Saturday, June 24, 2006

What about the scientists and engineers?

Alon Levy at UTI has a post that refers to a post by one that refers to by one Kristine Harley that is worth a link and a quote:

We are being groomed by her and the other media sock puppets of rich creationist conservatives for a new American order, one in which the U.S. health care system is for shit! Okay? In lieu of basic health services we are going to be given prayer and preaching and personal guilt, and to accomplish this, these cretins need to rewrite the whole history of science--the most precious thing that we have--in order to push supernaturalism. They who control the past will control the future. Is that clear?

Already, a significant portion of Americans do not have health insurance, and the number of employers who don't offer this basic right are growing. One-fifth of all children live in poverty. Television is killing literacy in this country. And the same Americans who revile Bush for getting us into the Iraq War are the ones who will not step up to the plate and accept responsibility for pushing superstition into our nation's schools. These people have no right to whine about Bush while simultaneously siding with his minions who would teach little kids that the eye was intelligently designed and that people get sick because of "sin."

Whether or not George W. Bush stole the (or both) election(s), we are all responsible for not stealing legitimate science from the next generation of schoolchildren. If we lose the next generation of scientists, it will be our tragedy and our fault, not Bush's. That means that American students must learn evolutionary theory, not the latest supernaturalist garbage. That means that you, dear reader, cannot in any way support the teaching of Intelligent Design or Biblical or Koranic or whatever-have-you creationism in public schools. Facts are facts.

One thing I'd note though, as a scientist: These folks pushing this crap from the highest levels do not, cannot, really believe this crap. They need scientists and engineers to run the creative engines that give them an edge. They "know" the scientists and engineers produce theories and intellectual property and design for stuff that works.

To me, that is one of the big neon signs that indicate that the fealty the ideas of Leo Strauss (or, by way of imitative flattery, Lenin) holds sway amongst the folks in power. The "inside party," in contrast to what Orwell wrote knows they're peddling a crock of shit. From the Wikipedia entry on Strauss:

Strauss noted that thinkers of the first rank, going back to Plato, had raised the problem of whether good and effective politicians could be completely truthful and still achieve the necessary ends of their society. By implication, Strauss asks his readers to consider whether "noble lies" have any role at all to play in uniting and guiding the polis. Are "myths" needed to give people meaning and purpose and to ensure a stable society? Or can men and women dedicated to relentlessly examining, in Nietzsche's language, those "deadly truths", flourish freely? Thus, is there a limit to the political, and what can be known absolutely? In The City and Man, Strauss discusses the myths outlined in Plato's Republic that are required for all governments. These include a belief that the state's land belongs to it even though it was likely acquired illegitimately, and that citizenship is rooted in something more than the accidents of birth.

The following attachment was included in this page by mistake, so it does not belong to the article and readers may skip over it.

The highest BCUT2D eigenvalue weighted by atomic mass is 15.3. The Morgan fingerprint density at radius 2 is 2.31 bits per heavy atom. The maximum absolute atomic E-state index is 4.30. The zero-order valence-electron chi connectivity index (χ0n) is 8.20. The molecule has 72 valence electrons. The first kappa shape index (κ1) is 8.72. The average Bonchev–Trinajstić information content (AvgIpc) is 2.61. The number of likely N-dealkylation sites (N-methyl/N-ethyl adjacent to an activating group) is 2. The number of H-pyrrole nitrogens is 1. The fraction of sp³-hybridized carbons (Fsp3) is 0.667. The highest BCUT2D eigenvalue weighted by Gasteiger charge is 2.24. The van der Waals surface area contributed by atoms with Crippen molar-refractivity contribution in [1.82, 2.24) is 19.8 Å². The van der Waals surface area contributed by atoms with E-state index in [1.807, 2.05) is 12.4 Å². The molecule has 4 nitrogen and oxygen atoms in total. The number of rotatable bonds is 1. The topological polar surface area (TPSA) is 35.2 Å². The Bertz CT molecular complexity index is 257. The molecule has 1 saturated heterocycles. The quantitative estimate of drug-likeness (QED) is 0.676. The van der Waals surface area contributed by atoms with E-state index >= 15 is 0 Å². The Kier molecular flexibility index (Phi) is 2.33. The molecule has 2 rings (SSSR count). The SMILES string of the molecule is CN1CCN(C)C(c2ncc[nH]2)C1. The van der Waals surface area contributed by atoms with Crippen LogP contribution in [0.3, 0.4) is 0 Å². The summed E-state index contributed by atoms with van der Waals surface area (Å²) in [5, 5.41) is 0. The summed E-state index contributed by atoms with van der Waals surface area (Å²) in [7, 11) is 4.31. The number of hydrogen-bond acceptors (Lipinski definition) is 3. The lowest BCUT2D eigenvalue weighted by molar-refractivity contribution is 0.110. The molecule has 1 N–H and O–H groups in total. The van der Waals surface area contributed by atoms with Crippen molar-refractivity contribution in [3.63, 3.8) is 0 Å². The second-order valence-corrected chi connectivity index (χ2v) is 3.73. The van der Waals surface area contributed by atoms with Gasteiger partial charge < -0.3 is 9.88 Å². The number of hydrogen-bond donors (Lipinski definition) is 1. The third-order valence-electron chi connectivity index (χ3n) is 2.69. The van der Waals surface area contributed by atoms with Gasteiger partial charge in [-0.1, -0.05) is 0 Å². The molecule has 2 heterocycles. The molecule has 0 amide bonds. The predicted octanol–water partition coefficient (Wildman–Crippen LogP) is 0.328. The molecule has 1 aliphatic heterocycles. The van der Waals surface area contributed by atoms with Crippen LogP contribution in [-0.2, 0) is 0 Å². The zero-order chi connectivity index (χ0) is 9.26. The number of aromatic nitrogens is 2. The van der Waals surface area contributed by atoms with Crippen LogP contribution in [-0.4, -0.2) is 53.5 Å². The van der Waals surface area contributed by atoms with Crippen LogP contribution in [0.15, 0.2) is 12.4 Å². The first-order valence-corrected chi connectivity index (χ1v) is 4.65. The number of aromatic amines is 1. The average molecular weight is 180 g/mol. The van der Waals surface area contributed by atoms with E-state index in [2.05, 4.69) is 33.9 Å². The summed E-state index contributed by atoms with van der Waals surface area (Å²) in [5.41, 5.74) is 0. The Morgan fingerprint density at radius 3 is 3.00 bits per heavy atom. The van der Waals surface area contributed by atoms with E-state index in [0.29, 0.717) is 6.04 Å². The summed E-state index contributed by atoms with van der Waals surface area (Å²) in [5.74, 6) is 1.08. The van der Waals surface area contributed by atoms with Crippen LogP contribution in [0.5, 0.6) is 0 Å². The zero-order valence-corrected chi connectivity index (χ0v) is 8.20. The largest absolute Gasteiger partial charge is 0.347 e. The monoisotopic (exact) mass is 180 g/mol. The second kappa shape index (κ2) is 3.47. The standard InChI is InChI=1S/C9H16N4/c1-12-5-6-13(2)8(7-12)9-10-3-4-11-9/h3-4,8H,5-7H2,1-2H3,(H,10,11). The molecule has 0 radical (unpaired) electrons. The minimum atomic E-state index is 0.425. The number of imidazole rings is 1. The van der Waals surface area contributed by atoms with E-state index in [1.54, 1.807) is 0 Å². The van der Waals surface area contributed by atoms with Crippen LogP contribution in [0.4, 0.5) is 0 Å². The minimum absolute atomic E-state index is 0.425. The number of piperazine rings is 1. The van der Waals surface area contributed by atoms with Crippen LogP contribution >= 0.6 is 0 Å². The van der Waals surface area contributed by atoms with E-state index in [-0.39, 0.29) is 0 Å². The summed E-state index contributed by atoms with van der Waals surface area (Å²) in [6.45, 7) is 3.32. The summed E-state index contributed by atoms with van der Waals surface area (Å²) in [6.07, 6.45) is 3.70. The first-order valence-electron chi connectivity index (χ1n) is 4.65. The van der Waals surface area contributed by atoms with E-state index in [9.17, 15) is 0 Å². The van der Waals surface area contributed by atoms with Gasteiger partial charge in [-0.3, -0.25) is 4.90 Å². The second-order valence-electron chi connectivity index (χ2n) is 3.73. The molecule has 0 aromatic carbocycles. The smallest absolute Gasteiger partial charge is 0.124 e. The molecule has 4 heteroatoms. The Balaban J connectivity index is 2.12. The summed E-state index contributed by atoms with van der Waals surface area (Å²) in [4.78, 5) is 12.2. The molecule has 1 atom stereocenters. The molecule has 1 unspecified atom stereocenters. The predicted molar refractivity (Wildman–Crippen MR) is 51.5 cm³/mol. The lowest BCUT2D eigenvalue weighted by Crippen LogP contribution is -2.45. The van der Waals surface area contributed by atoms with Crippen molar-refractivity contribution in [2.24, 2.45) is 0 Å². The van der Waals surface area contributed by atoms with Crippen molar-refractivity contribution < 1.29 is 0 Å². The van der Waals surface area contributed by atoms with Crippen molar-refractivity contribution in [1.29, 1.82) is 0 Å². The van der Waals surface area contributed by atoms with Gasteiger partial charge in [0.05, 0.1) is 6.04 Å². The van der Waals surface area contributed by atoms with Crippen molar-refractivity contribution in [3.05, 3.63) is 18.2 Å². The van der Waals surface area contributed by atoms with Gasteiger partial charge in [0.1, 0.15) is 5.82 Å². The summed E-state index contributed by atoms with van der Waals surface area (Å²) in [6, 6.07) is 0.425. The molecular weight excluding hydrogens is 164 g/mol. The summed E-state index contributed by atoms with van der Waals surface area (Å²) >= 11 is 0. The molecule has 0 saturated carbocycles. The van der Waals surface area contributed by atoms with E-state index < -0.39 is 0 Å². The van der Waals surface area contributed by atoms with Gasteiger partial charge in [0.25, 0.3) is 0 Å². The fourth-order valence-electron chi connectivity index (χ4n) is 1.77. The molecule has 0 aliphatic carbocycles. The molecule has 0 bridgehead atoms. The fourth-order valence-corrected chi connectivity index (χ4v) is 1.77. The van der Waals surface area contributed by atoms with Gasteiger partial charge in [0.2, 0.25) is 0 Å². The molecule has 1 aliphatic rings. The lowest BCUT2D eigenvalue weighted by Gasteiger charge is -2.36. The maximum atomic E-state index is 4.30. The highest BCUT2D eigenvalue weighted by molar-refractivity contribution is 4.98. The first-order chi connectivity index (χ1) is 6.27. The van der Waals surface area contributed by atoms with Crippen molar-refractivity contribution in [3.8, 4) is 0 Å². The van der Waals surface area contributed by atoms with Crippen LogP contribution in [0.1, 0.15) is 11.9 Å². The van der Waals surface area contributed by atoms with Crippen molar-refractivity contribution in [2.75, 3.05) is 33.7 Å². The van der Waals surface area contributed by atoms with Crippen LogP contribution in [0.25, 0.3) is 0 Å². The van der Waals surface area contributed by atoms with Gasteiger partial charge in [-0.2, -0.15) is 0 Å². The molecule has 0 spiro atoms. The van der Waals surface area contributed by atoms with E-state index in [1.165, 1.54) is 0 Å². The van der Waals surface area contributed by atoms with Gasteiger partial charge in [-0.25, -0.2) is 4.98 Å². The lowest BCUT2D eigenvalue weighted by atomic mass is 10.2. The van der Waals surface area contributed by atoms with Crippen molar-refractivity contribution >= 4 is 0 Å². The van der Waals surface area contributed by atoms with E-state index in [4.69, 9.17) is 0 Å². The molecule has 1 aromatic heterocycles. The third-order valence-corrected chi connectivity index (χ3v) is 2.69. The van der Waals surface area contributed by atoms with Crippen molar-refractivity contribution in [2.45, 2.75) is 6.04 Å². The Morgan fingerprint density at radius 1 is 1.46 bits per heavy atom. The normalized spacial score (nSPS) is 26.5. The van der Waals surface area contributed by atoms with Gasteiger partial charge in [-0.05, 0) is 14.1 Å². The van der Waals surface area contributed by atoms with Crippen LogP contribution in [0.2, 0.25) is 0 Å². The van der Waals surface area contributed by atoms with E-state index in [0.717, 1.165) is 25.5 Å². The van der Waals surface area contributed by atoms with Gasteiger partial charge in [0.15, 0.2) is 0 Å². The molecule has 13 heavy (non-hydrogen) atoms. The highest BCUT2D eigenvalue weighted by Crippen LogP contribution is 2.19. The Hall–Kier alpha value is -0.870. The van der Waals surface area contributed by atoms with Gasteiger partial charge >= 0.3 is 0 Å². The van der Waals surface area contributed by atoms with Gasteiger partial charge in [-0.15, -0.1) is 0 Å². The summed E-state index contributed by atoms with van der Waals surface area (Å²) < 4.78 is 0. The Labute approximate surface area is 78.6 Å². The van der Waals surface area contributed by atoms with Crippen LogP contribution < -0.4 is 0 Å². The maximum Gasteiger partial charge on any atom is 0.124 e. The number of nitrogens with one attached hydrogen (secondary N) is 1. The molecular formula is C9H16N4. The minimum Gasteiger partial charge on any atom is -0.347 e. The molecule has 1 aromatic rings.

According to Strauss, Karl Popper's The Open Society and Its Enemies had mistaken the city-in-speech described in Plato's Republic for a blueprint for regime reform--which it was not. Strauss quotes Cicero, "The Republic does not bring to light the best possible regime but rather the nature of political things- the nature of the city." (History of Political Philosophy, p.68). Strauss himself argued in many publications that the city-in-speech was unnatural, percisely because "it is rendered possible by the abstraction from eros (Strauss' italics). (HPP, p.60). The city-in-speech abstracted from eros, or bodily needs, thus it could never guide politics in the manner Popper claimed.
Now from the above quotes, I question whether much time should be spent on Strauss. I have to find a class of linear operators...which would inevitably be more beautiful and rewarding than to review the musings of some deceased crackpot whose noodle-headed ideas indirectly were implicated as a supporting cause of the deaths of thousands. But one quote at the bottom of the Wikipedia entry bears noting:

…no bloody or unbloody change of society can eradicate the evil in man: as long as there will be men, there will be malice, envy and hatred, and hence there cannot be a society which does not have to employ coercive restraint.
This quote should be singled out because of its interlocking falsities:
  • There are indeed changes of society that can mitigate evil in humanity.
  • There are indeed changes of society that can mitigate greed, hatred, and ignorance. Strauss doesn't mind not mitigating ignorance, I would suppose.
  • These changes start from within one's self, and is quintessentially self-evident.
  • Hence there can be societies in which coercive restraint is minimized. It inolves a disciplined citizenry contributing to the common good.
No society of insiders focused only on their own short-term benefits can remain top dog for any extended period, because some folks who are within the unwashed masses will always discover disciplined awareness transmuted into action will have benefits that help all, to the detriment of the insiders, and these folks within the unwashed masses must exist precisely because at least some of the unwashed masses must always posses a degree of awareness and skepticism because it is necessary to keep the apparatus of the society running.

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